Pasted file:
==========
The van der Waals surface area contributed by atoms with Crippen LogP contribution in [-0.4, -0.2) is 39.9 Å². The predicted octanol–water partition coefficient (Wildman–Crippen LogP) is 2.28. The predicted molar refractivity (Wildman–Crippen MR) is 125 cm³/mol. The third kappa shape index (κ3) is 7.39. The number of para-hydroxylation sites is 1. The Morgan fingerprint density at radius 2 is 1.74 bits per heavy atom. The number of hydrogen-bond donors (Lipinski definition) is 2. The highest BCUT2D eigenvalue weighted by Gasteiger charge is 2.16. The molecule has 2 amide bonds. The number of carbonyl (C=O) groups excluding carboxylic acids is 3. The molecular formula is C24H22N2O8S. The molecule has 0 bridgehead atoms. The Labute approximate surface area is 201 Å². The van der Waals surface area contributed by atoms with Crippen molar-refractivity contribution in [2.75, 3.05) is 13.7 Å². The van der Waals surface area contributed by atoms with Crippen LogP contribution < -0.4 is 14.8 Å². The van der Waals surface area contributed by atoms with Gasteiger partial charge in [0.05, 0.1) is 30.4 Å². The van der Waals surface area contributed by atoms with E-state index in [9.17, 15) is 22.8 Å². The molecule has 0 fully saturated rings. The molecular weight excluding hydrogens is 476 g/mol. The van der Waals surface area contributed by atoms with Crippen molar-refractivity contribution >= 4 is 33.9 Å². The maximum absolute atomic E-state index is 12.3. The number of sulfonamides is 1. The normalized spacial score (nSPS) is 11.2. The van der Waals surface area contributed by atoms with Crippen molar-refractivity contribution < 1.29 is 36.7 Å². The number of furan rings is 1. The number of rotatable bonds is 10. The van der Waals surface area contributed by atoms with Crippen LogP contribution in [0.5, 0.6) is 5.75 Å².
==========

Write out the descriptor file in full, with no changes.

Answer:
The van der Waals surface area contributed by atoms with Crippen LogP contribution in [-0.4, -0.2) is 39.9 Å². The predicted octanol–water partition coefficient (Wildman–Crippen LogP) is 2.28. The predicted molar refractivity (Wildman–Crippen MR) is 125 cm³/mol. The third kappa shape index (κ3) is 7.39. The number of para-hydroxylation sites is 1. The Morgan fingerprint density at radius 2 is 1.74 bits per heavy atom. The number of hydrogen-bond donors (Lipinski definition) is 2. The highest BCUT2D eigenvalue weighted by Gasteiger charge is 2.16. The molecule has 2 amide bonds. The number of carbonyl (C=O) groups excluding carboxylic acids is 3. The molecular formula is C24H22N2O8S. The molecule has 0 bridgehead atoms. The Labute approximate surface area is 201 Å². The van der Waals surface area contributed by atoms with Crippen molar-refractivity contribution in [2.75, 3.05) is 13.7 Å². The van der Waals surface area contributed by atoms with Crippen LogP contribution < -0.4 is 14.8 Å². The van der Waals surface area contributed by atoms with Gasteiger partial charge in [0.05, 0.1) is 30.4 Å². The van der Waals surface area contributed by atoms with E-state index in [9.17, 15) is 22.8 Å². The molecule has 0 fully saturated rings. The molecular weight excluding hydrogens is 476 g/mol. The van der Waals surface area contributed by atoms with Crippen molar-refractivity contribution >= 4 is 33.9 Å². The maximum absolute atomic E-state index is 12.3. The number of sulfonamides is 1. The normalized spacial score (nSPS) is 11.2. The van der Waals surface area contributed by atoms with Crippen molar-refractivity contribution < 1.29 is 36.7 Å². The number of furan rings is 1. The number of rotatable bonds is 10. The van der Waals surface area contributed by atoms with Crippen LogP contribution in [0.5, 0.6) is 5.75 Å².